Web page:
(A) churches, their integrated auxiliaries, and conventions or associations of churches.

This is referred to as the "mandatory exception" rule. Thus, we see from the IRS’ own publications, and the tax code, that it is completely unnecessary for any church to apply for tax-exempt status. In the IRS’ own words a church “is automatically tax-exempt.”

Churches Are “Automatically Tax-Deductible”

And what about tax-deductibility? Doesn’t a church still need to become a 501c3 so that contributions to it can be taken as a tax deduction? The answer is no! According to IRS Publication 526:

Organizations That Qualify To Receive Deductible Contributions

You can deduct your contributions only if you make them to a qualified organization. To become a qualified organization, most organizations other than churches and governments, as described below, must apply to the IRS.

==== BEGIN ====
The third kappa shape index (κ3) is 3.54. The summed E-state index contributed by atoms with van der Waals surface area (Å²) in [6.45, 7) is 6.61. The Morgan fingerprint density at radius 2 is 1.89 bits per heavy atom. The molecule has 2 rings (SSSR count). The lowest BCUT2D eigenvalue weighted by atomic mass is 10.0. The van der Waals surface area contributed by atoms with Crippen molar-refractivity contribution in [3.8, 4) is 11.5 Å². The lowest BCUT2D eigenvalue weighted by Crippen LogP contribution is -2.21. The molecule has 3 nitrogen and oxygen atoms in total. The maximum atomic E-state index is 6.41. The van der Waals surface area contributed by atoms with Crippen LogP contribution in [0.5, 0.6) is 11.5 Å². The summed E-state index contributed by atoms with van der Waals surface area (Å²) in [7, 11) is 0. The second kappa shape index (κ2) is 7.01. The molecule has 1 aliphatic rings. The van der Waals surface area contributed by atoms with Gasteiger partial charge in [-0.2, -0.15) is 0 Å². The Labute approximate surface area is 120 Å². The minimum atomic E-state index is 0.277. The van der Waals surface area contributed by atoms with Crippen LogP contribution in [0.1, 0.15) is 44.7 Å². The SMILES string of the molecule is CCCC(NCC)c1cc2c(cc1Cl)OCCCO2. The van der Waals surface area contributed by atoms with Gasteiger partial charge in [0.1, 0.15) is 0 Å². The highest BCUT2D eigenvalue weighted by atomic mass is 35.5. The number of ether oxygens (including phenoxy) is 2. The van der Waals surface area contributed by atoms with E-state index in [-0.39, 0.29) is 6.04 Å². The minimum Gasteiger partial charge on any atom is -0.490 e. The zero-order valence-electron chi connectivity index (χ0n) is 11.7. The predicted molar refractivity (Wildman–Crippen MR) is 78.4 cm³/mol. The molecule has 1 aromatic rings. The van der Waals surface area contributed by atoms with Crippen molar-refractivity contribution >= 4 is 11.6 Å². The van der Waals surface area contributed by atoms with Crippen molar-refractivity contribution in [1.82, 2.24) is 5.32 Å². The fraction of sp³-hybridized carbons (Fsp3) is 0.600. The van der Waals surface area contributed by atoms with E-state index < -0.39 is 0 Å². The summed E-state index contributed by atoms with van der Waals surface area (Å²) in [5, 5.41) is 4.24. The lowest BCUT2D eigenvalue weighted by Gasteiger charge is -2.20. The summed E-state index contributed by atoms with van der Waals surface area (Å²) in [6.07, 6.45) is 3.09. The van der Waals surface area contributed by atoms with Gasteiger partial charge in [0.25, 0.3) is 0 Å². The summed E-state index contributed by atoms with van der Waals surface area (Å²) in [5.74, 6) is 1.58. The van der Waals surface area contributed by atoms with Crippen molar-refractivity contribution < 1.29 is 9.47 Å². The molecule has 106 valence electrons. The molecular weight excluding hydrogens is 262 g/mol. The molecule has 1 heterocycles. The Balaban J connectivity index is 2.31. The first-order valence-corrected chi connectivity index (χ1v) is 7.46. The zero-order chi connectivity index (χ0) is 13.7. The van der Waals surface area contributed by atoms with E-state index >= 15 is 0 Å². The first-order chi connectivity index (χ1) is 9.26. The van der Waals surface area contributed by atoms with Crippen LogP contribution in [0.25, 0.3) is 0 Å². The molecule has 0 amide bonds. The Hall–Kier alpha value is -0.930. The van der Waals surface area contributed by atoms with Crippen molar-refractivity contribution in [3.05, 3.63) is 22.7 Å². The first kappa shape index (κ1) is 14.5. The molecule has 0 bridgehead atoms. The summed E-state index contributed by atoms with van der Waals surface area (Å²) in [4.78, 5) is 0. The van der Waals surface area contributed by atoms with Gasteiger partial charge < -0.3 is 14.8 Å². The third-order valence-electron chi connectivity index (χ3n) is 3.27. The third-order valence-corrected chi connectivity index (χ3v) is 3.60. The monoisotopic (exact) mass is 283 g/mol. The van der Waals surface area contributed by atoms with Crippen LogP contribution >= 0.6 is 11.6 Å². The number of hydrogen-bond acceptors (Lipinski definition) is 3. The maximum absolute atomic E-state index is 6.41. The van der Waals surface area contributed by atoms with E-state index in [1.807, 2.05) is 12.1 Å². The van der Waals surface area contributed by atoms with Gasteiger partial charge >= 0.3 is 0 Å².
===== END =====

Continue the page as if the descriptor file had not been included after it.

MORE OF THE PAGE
In the IRS’ own words a church “is automatically tax-deductible.”

Churches Have a Mandatory Exception To Filing Tax Returns

Not only is it completely unnecessary for any church to seek 501c3 status, to do so becomes a grant of jurisdiction to the IRS by any church that obtains that State favor. In the words of Steve Nestor, IRS Sr. Revenue Officer (ret.):

"I am not the only IRS employee who’s wondered why churches go to the government and seek permission to be exempted from a tax they didn’t owe to begin with, and to seek a tax deductible status that they’ve always had anyway. Many of us have marveled at how church leaders want to be regulated and controlled by an agency of government that most Americans have prayed would just get out of their lives. Churches are in an amazingly unique position, but they don’t seem to know or appreciate the implications of what it would mean to be free of government control."

from the Forward of In Caesar's Grip, by Peter Kershaw

 

Here is the info from the IRS website for pastors...

Topic 417 - Earnings for Clergy